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Wednesday, April 22, 2015

NDPS Act - Sizer of prohibited contraband - Apex court held that when Independent witnesses PW1 who turned hostile and another independent witness who was examined as DW2 has spoken in one voice that the accused person was taken from his residence-the alleged recovery has been made does not inspire confidence and undue credence has been given to the testimony of official witnesses, who are generally interested in securing the conviction.-2015 S.C. msklawreports

  
For recording the conviction, the Sessions Court as well as the  High Court mainly relied on the testimony of  official  witnesses  and found them sufficiently strengthening the recovery of  the  possession  from the appellant. -  In our considered view, the  manner  in  which  the  alleged recovery has been made does not inspire confidence and  undue  credence  has been given to  the  testimony  of  official  witnesses,  who  are  generally interested in securing the conviction. - In  peculiar  circumstances  of  the case, it may not be possible  to  find  out  independent  witnesses  at  all places at all times.  Independent witnesses who live in the same village  or nearby villages of the accused are at times afraid to  come  and  depose  in favour of the prosecution.-  Though it is well-settled that a conviction  can be based solely on the testimony of official witnesses, condition  precedent is that the evidence of such official  witnesses  must  inspire  confidence.- In the present case,  it  is  not  as  if  independent  witnesses  were  not available. - Independent  witnesses  PW1  and  another  independent   witness examined as DW2 has spoken in one voice that the accused  person  was  taken from his residence.  In such circumstances, in  our  view,  the  High  Court ought not  to  have  overlooked  the  testimony  of  independent  witnesses, especially when it casts doubt on the recovery and the  genuineness  of  the prosecution version. -2015 S.C. MSKLAWPREPORTS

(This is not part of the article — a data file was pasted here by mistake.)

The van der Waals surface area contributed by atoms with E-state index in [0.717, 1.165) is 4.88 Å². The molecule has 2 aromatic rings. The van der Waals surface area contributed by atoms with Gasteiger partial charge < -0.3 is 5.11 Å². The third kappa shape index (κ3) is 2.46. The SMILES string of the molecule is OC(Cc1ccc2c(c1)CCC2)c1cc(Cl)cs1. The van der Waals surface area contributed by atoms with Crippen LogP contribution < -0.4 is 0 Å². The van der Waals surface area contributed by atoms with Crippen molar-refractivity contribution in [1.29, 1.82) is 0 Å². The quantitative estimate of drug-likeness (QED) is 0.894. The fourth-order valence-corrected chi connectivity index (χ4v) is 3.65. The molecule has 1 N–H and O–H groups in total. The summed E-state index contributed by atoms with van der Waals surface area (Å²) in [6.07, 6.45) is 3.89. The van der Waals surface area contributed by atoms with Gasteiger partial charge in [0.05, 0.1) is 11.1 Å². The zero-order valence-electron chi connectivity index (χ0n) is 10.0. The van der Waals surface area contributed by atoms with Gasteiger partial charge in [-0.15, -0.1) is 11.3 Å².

police officials during patrolling, when talking with one Manjeet  Singh-PW1
and Gamdur Singh-DW2, saw the suspicious 'fitter-rehra' (a  vehicle)  driven
by the  appellant.  
Police  intercepted  the  vehicle  and  questioned  the
appellant about his whereabouts, and found some dubious bags  lying  in  the
vehicle.
Before searching the bags, police intimated to the appellant  that
instead of being searched by police whether he wishes to be  searched  by  a
Gazetted Officer or a Magistrate and the appellant declined to  be  searched
by them and a consent memo (Ext.PA) was  drawn.
Then,  the  police  in  the
presence of independent witnesses, i.e.  Manjeet  Singh  and  Gamdur  Singh,
conducted  the  search  and  during  the  search,  three   bags   containing
commercial quantity of poppy  husk  (120  kgms.)  were  recovered  from  the
appellant's vehicle.  Police seized the bags, took sample of 200 grams  from
each of the bag and sealed them separately, and then  sealed  the  remaining
quantity in separate parcels and deposited the same with  MHC.  
The  sealed